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Is the Dyson supersonic hair dryer worth its £300 price tag?

We put the cult like hair-saving product to the test

Chloë James
Wednesday 16 June 2021 17:32
<p>The Dyson supersonic has cult status on social media, but does it live up to the hype? </p>

The Dyson supersonic has cult status on social media, but does it live up to the hype?

No hair dryer is as iconic as the Dyson supersonic. Launched in 2016, the brand’s first adventure in beauty was the result of $71 million worth of research as they set out to create a totally new drying experience.

“New” was definitely the right word for it. The Dyson supersonic looks different to any other hair dryer on the market. With an internal motor, the design alone sets it apart from its competitors – it looks like something plucked from the future.

But Dyson’s position at the top of the hair hierarchy isn’t down to aesthetics alone. The supersonic’s main selling point is its use of ionic technology, which is renowned for smoothing hair and giving it a healthier finish thanks to its ability to neutralise positive ions (thus reducing frizz).

This was high-tech stuff back in 2016, but plenty of other brands have forayed into the world of ionic drying since.

With our dryer at the ready, we got to work styling our hair to see how the Dyson supersonic holds up today.

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Dyson supersonic hair dryer

Buy now £299.99,

  • Type: Ionic
  • Attachments: Four (styling concentrator, smoothing nozzle, diffuser and gentle air attachment)
  • Motor: 1600W
  • Weight: 659g


The first impression of the Dyson supersonic will always be the design. It’s so futuristic it borders on bizarre – it’s as if someone has hollowed out the barrel of a dryer and reallocated the machinery to the handle.

This of course means that the weight is distributed to the base of the dryer rather than the top. What sounds relatively minor makes all the difference; it’s much easier to manoeuvre, and there’s no achiness in your arms when you’re styling long or thick hair.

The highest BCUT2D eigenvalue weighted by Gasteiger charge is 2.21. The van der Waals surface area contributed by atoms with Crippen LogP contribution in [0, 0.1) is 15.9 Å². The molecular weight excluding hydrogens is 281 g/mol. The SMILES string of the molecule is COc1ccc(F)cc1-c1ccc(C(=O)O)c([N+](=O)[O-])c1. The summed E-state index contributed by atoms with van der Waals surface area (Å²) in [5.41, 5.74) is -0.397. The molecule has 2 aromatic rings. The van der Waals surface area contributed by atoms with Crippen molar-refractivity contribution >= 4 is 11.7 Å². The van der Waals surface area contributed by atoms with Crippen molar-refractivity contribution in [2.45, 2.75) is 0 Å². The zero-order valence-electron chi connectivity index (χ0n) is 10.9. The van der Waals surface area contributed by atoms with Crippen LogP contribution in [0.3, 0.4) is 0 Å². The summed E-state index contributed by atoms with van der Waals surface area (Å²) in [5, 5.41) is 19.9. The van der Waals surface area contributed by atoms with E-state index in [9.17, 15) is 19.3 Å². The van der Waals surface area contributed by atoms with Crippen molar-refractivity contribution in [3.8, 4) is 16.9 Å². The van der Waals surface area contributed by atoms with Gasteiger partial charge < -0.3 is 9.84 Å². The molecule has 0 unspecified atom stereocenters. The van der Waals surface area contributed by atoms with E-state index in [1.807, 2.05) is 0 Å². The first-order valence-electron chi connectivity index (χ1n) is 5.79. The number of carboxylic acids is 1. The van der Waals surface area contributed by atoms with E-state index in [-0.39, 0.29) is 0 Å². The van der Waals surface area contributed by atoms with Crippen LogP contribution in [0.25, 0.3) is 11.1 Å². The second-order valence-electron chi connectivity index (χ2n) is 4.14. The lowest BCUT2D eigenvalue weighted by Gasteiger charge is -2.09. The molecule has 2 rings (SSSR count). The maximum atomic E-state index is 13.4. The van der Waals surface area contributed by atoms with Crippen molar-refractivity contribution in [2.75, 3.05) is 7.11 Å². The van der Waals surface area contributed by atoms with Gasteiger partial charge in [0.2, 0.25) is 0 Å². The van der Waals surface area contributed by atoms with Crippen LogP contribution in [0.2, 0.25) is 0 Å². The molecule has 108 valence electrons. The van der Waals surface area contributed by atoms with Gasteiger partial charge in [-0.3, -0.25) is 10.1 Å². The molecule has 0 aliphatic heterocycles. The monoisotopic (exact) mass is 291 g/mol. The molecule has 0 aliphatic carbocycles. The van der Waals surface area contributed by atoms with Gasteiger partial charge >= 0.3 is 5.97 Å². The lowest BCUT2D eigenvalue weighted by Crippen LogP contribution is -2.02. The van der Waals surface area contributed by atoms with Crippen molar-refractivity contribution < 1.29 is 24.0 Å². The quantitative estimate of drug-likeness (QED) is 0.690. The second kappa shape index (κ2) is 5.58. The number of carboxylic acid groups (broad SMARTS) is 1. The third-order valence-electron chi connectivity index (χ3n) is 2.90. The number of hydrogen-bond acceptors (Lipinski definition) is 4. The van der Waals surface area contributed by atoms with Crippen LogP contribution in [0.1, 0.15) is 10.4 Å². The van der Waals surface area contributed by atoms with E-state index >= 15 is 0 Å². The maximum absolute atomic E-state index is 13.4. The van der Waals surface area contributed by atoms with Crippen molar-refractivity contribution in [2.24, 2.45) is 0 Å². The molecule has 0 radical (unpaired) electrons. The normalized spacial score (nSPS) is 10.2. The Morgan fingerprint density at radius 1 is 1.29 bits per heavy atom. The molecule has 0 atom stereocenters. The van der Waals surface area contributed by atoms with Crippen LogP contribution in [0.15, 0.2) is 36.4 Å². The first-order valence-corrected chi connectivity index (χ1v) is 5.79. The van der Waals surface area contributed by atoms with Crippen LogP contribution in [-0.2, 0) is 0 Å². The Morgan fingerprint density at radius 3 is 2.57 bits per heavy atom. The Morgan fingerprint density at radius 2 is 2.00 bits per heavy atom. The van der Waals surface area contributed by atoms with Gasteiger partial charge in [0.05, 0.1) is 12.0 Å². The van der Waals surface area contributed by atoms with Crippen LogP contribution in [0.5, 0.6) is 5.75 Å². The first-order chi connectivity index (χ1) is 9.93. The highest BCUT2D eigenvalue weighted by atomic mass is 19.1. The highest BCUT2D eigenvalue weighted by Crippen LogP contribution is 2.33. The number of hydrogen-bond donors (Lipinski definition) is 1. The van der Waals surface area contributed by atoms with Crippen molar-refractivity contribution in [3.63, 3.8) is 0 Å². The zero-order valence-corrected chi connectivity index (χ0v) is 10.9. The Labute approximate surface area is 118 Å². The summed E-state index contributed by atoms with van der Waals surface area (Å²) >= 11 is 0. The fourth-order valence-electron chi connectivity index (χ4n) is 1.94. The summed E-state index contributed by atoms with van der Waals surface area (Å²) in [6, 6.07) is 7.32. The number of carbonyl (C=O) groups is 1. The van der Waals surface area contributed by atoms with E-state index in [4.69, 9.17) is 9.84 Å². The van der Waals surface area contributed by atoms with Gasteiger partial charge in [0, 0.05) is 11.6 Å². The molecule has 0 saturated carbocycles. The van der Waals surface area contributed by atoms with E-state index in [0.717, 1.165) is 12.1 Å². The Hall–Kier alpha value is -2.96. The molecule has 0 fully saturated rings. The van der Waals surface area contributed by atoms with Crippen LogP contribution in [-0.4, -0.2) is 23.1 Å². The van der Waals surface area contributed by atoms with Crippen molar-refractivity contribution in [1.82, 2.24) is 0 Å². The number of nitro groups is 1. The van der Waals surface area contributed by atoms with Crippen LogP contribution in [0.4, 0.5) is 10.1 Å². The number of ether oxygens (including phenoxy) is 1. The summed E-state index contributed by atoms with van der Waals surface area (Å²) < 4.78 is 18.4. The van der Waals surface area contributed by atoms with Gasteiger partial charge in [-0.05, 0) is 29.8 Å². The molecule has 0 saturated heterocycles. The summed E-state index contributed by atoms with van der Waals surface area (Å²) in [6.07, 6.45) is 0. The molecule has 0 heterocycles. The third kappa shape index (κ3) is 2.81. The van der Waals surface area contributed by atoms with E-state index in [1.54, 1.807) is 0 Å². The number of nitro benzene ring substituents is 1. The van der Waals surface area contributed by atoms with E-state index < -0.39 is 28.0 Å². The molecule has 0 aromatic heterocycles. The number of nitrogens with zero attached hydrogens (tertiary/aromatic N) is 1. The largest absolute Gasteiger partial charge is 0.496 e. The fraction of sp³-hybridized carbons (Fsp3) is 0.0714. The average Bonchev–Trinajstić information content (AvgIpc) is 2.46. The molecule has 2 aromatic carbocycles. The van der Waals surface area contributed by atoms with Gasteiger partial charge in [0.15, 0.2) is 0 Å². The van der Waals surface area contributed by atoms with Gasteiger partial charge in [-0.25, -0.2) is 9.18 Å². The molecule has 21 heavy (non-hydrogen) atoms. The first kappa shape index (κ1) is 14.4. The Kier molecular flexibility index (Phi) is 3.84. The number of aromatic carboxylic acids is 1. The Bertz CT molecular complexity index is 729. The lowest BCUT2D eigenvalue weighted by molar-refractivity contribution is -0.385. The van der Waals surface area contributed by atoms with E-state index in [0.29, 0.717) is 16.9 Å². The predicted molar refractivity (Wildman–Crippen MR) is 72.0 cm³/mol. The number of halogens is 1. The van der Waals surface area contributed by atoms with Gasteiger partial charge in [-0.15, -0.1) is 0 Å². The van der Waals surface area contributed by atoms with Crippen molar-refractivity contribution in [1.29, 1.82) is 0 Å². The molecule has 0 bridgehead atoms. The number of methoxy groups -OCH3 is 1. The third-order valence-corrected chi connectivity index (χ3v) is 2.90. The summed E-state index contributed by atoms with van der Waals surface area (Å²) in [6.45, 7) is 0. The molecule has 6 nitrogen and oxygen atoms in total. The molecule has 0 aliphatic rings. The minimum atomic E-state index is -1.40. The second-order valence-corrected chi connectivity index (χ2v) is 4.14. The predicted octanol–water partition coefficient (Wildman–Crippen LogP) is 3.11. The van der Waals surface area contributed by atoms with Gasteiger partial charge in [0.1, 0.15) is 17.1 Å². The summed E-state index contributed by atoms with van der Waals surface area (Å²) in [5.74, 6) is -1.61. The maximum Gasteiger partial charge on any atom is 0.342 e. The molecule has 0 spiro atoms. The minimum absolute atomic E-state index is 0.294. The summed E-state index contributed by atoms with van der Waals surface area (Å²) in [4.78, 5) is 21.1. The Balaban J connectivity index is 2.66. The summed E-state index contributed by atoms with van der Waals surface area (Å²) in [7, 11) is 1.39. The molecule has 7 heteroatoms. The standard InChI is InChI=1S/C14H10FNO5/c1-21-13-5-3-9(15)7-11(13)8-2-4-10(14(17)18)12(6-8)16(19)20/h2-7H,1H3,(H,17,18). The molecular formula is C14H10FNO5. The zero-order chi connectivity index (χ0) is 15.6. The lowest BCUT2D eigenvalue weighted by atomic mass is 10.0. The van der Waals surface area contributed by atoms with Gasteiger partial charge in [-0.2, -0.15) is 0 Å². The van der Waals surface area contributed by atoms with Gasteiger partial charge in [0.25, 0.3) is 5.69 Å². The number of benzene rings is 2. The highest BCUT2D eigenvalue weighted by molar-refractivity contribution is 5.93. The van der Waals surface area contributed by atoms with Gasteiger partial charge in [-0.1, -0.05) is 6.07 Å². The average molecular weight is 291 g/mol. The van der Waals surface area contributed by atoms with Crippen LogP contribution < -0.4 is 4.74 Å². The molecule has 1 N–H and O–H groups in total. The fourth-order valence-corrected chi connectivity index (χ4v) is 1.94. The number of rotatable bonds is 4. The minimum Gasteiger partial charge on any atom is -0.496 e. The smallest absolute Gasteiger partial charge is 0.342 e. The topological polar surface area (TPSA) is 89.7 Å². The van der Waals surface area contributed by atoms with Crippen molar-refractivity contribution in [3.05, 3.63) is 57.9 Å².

Despite the complex design, the settings are all incredibly straightforward. There are three heat settings - 100C, 80C, 60C, as well as a cool shot option of 28C - and three speeds, and it’s easy to toggle between them all. Not only is there none of the extreme heat you usually associate with fast-drying, but it also features intelligent heat control, regulating the temperature up to 20 times per second to put your mind at ease over any potential heat damage.


All of the attachments are magnetic, so click in and out of place without any hassle. We found it easiest to initially rough blow dry our hair without any attachments before adding whichever one suited our styling needs best.

The diffuser did a stellar job of drying and defining our tester’s curls, reaching deeper into the hair than similar attachments from other brands. To aid big, bouncy blow dries we opted for the styling concentrator, while the smoothing nozzle was our go-to for sleek, straight looks.

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The most unusual – but welcome – attachment is the gentle hair attachment, Dyson’s latest addition to the collection. Engineered for styling on fine hair and scalps, it creates a gentler airflow that still gets the job done fast, and left our scalp irritation-free. You can also purchase an additional wide tooth comb attachment.

Most notable was the speed of our drying experience. The supersonic uses air multiplier technology which produces a high-velocity, high-pressure jet of air that feels way more powerful than any other dryer we’ve used. While it’s common for any device that emits negative ions to dry hair quicker, our tester has never achieved results this rapid on her thick, wavy hair.

It also left it shinier, softer and considerably more manageable throughout the day, even when just roughly blow-dried. Our tester uses a hairdryer on a near-daily basis, and also noted how much healthier her hair felt after using the supersonic for a month.

There are a few other technical quirks that set the supersonic above its competitors. It’s much quieter than your average dryer, sounding more like white noise than the usual dryer drone. You can easily unscrew the filter to keep it clean, and it has a generous cord length of 2.8m.

It also comes with a handy non-slip heat mat and is available in three colour combinations – iron and fuchsia, black and nickel, and black and purple.

The verdict: Dyson supersonic hair dryer

There’s no getting around the fact the Dyson supersonic is expensive. Even five years after it first launched, it’ll set you back a cool £299.99. But behind the price tag is years of engineering expertise that’s created a truly one-of-a-kind styling tool.

Powerful and versatile, it drastically decreases the amount of time spent drying your hair and leaves it far shinier and healthier than the majority of hair dryers. While it can be used on hair of all lengths and thickness, those with thicker or longer hair will reap the benefits the most.

Ultimately, the supersonic is an investment, and probably one only really necessary for those styling hair on a regular basis. However, we would recommend it to anyone looking to treat their strands to a more luxurious drying experience.

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